In brief, India stands as a shining example of a seemingly improbable and incongruous success. In 1947, India gained independence from the UK. In 1950, India inaugurated its “sovereign, democratic republic” with universal suffrage and fundamental freedoms. This audacious experiment was far ahead of its time. The French Fifth Republic would be born only in 1958. Australia would give votes to aborigines in 1962. Switzerland would give votes to women in 1971. In 1975, Portugal would conduct elections and become a democracy. The same year, General Francisco Franco would die, inaugurating Spain’s democratic transition. In South Africa, apartheid would only dissolve in 1994.

Social Mobility and Dynamism

Since 1947, India has been a dynamic democracy. The brief two-year period from 1975 to 1977 when the then prime minister Indira Gandhi assumed dictatorial powers was soundly rejected by Indian voters at the polls. The Election Commission of India which conducts national elections is independent. Transfer of power from one candidate or party to another in villages, towns, states and the center occurs seamlessly. India’s once marginalized communities are increasingly in the limelight. 

In the 2019 national elections, India had over 880 million eligible voters. Of these, 612 million, i.e. 69.5%, voted in the elections. These were, by far, the largest elections in history. Turnout was higher than the 66.8% voter participation in the charged 2020 US elections. Typically, however, voter participation in US presidential elections hovers around 60%. Voter participation in India is generally higher than in the US. Poorer people are much more likely to vote in India than in the US. Unlike the US, there is no vote suppression of minorities and the poor, and both record high voter participation rates, demonstrating that Indian democracy is more inclusive than its American counterparts.

With their humble roots, Prime Minister Narendra Modi and President Droupadi Murmu personify the increasing inclusivity of Indian democracy. Modi began life as a tea seller by a train station. Unlike Nehru, he is not a rich Brahmin. Note that India’s first prime minister came from a family rich enough to send him to Harrow, the same boarding school that Winston Churchill attended, and then to Cambridge where he inhaled the Leftist ideologies of the times.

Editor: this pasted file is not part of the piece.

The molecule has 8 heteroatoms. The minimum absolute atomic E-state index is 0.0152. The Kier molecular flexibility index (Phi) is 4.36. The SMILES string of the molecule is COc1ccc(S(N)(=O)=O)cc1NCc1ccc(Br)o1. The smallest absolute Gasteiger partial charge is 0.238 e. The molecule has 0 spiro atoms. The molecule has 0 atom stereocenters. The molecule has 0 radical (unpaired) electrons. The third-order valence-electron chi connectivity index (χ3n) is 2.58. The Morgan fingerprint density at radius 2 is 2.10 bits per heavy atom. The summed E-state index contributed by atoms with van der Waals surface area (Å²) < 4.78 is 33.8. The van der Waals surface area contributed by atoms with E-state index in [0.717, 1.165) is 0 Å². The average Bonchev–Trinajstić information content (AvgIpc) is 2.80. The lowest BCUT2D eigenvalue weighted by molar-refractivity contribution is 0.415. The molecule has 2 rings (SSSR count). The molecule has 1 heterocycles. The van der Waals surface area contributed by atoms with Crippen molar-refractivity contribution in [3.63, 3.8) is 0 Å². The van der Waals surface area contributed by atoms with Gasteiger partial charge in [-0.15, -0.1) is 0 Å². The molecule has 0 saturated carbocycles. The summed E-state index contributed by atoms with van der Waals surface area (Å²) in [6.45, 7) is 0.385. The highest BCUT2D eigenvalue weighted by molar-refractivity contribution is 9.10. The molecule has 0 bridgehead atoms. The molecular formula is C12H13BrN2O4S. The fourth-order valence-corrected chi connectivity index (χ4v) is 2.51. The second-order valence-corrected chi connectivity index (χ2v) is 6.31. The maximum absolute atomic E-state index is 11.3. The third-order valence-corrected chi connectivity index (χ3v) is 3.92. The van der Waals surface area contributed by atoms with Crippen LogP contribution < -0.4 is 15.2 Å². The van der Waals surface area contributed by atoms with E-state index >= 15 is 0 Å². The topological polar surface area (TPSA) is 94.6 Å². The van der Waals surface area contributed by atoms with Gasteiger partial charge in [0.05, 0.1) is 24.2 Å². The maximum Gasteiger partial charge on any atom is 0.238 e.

If Modi’s rise is exceptional, Murmu’s story is extraordinary. She is a Santhal, one of India’s Scheduled Tribes, a forest-dwelling indigenous community that was slaughtered by the British East India Company after its historic 1855 rebellion. This preceded the 1857 rebellion that Indians now call the first war of independence. The British crushed both revolts with savage retribution, executing thousands of Indians. More than 15,000 Santhals lost their lives and the survivors were condemned to lives of abject poverty. For years, Murmu worked as a teacher in a poor small town and now this Santhal lady is the head of state of a nation of 1.4 billion people.

Modi’s and Murmu’s remarkable stories are not unusual in Indian politics. Mamata Banerjee, the TMC chief minister of West Bengal, a state with over 90 million people, is a self-made woman from a poor family. Pinarayi Vijayan, the Communist chief minister of Kerala, was once a handloom weaver. Eknath Shinde, the chief minister of Maharashtra, India’s most industrialized state, used to drive an auto rickshaw to earn a living.